Of prime importance is to remember we are part of a UNITY movement. This is because we see unity as a command of Christ that also has far reaching implications for our witness to the world (see Jhn.17:11,21,23, 1 Cor.1:10, 2 Cor.13:11, Eph.4:3,13, Phil.2:2, 1Pet.3:8). We believe it is imperative that we are tolerant of others that do not see things just as we do. Without this, we can never have unity. Does this mean “anything goes?” Absolutely not!
How we approach Scripture is important in being united in diversity. We have to be humble, lifelong learners that accept we don’t have everything figured out. We must love each other more than we love being right. First, we must accept that Scripture is reliable and accurate, at least in the original manuscripts, and that it reflects God’s communication to his people. We must truly recognize this as our only rule of faith and practice, particularly the New Testament which reflects life under the new covenant with God. This means other potential sources of division such as creeds, human authorities, opinions, or traditions, are not our guide. We should be able to use Scripture language to explain and describe our beliefs rather than resort to extra-biblical language which God did not consider necessary in telling us what he wanted us to know. We also must let Scripture interpret Scripture and clear passages aid us in understanding unclear passages. Maintaining love despite differences of belief is our highest goal and desire.
Historically, the Restoration Movement has utilized a minimal confession of faith worded something like “I believe that Jesus is the Christ, the son of the living God.” If a person affirms they accept Jesus as their Lord and Savior, they are then baptized by immersion and considered a member of the greater body of Christ, the church.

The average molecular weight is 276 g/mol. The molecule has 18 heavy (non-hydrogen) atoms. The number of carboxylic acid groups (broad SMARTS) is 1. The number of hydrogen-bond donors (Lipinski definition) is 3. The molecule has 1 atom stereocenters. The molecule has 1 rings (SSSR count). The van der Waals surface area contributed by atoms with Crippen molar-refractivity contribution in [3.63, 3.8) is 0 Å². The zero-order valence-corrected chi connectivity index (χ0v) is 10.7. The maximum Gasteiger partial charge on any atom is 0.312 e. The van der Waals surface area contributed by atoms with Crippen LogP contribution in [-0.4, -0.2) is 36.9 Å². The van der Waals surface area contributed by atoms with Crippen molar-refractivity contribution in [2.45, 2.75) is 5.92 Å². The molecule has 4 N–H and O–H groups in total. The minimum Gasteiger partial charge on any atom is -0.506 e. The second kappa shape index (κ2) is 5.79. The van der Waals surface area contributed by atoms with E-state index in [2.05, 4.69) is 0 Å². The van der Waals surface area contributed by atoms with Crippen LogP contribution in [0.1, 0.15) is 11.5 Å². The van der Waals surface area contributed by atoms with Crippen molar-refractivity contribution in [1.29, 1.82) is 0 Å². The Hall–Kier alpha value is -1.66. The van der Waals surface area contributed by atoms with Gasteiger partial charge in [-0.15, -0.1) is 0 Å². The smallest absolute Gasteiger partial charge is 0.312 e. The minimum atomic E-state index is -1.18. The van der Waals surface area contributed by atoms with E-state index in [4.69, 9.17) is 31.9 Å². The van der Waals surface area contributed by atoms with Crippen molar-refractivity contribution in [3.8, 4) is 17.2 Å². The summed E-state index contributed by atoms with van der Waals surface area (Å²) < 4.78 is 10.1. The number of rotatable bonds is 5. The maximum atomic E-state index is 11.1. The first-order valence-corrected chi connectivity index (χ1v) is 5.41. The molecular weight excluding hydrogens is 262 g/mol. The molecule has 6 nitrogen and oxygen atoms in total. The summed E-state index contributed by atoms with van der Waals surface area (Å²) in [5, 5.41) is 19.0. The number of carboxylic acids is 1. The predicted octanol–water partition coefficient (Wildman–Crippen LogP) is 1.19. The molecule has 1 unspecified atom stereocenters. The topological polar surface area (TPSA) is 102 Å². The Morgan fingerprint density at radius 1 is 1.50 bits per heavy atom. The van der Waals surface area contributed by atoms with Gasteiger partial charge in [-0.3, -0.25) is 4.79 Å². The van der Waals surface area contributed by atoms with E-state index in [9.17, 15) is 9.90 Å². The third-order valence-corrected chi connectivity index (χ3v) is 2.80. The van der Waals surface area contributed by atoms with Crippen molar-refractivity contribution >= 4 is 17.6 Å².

Keep in mind a paragraph from Thomas Campbell’s Declaration and Address: “But after saying that we are to follow the Bible alone, we recognize that, as humans, we will use our minds in coming to understandings and in making opinions and conclusions about what the Bible means. Those rational activities will not be eliminated. We will have them. We do not deny that. But in recognition of that, we ask that each of us continues to acknowledge the difference between what the Bible actually says and our conclusions about it. Let us be able to know and admit where one ends and the other begins. And let's not allow our conclusions to be more important than the Bible commands. It is possible to unite around what the Bible says, but not around what people say it says. So let's not throw away Christian unity by demanding that others agree with all our understandings, opinions, conclusions, and hobby horses.“
Another early Restoration leader stated: "I had rather go before God realizing my weakness and liability to sin, trusting him for mercy and pardon, than to go relying upon my good understanding and obedience to the perfect will of God. I hope and trust to be saved, not by the fullness and correctness of my understanding of God’s will, but by his love and mercy to all who want to serve him." (David Lipscomb, Gospel Advocate 54 (30 May 1912), 671.
In general, we try to not create speculative ideas about what Scripture means when that subject is unclear, uncertain, or minimally addressed in Scripture. We try to use the language and limits of the Bible as adequate since it is, after all, inspired by God. Going beyond the clear, strait forward language of Scripture and into speculation and the use of additional terminology not found in Scripture is tantamount to saying the Bible is not adequate in and of itself.
A final quote from a pioneer leader in the Restoration Movement, stated "If our faith be ever so imperfect, and blended with error, yet if it leads us to do the will of God, and bear fruits of the Spirit; if it works by love; if it purifies the heart; if it overcomes the world -- it is the faith of a Christian" (Barton Stone, Christian Messenger 2 [Nov 1827], 5.
It is hopeful that you see from these quotes that the primary criterion is not a static set of particular doctrinal beliefs but rather that the life of the believer reflects godliness, righteous living, and the fruit of the spirit.
The following are what we consider the clear, non-speculative beliefs around which we can unify:
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